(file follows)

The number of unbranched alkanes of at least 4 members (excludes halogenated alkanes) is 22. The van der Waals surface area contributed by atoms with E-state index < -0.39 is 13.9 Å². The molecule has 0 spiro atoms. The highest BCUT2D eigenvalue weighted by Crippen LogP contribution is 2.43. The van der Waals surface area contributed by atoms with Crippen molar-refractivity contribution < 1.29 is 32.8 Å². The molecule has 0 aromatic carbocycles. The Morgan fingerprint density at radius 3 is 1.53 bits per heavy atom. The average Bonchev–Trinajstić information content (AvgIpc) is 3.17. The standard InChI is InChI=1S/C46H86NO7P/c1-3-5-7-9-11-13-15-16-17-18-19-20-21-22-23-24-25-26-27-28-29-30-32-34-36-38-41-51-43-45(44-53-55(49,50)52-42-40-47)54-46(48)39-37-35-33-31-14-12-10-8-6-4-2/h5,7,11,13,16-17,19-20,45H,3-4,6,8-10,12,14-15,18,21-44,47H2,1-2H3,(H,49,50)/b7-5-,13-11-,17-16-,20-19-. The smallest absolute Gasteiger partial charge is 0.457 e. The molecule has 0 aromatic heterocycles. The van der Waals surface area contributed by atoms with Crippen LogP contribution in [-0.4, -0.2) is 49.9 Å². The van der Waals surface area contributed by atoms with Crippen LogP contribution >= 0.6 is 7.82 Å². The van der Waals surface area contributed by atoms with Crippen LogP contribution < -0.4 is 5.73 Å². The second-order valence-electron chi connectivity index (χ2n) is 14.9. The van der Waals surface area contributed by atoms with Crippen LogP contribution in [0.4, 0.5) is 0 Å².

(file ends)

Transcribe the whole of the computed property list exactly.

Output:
The number of unbranched alkanes of at least 4 members (excludes halogenated alkanes) is 22. The van der Waals surface area contributed by atoms with E-state index < -0.39 is 13.9 Å². The molecule has 0 spiro atoms. The highest BCUT2D eigenvalue weighted by Crippen LogP contribution is 2.43. The van der Waals surface area contributed by atoms with Crippen molar-refractivity contribution < 1.29 is 32.8 Å². The molecule has 0 aromatic carbocycles. The Morgan fingerprint density at radius 3 is 1.53 bits per heavy atom. The average Bonchev–Trinajstić information content (AvgIpc) is 3.17. The standard InChI is InChI=1S/C46H86NO7P/c1-3-5-7-9-11-13-15-16-17-18-19-20-21-22-23-24-25-26-27-28-29-30-32-34-36-38-41-51-43-45(44-53-55(49,50)52-42-40-47)54-46(48)39-37-35-33-31-14-12-10-8-6-4-2/h5,7,11,13,16-17,19-20,45H,3-4,6,8-10,12,14-15,18,21-44,47H2,1-2H3,(H,49,50)/b7-5-,13-11-,17-16-,20-19-. The smallest absolute Gasteiger partial charge is 0.457 e. The molecule has 0 aromatic heterocycles. The van der Waals surface area contributed by atoms with Crippen LogP contribution in [-0.4, -0.2) is 49.9 Å². The van der Waals surface area contributed by atoms with Crippen LogP contribution >= 0.6 is 7.82 Å². The van der Waals surface area contributed by atoms with Crippen LogP contribution < -0.4 is 5.73 Å². The second-order valence-electron chi connectivity index (χ2n) is 14.9. The van der Waals surface area contributed by atoms with Crippen LogP contribution in [0.4, 0.5) is 0 Å².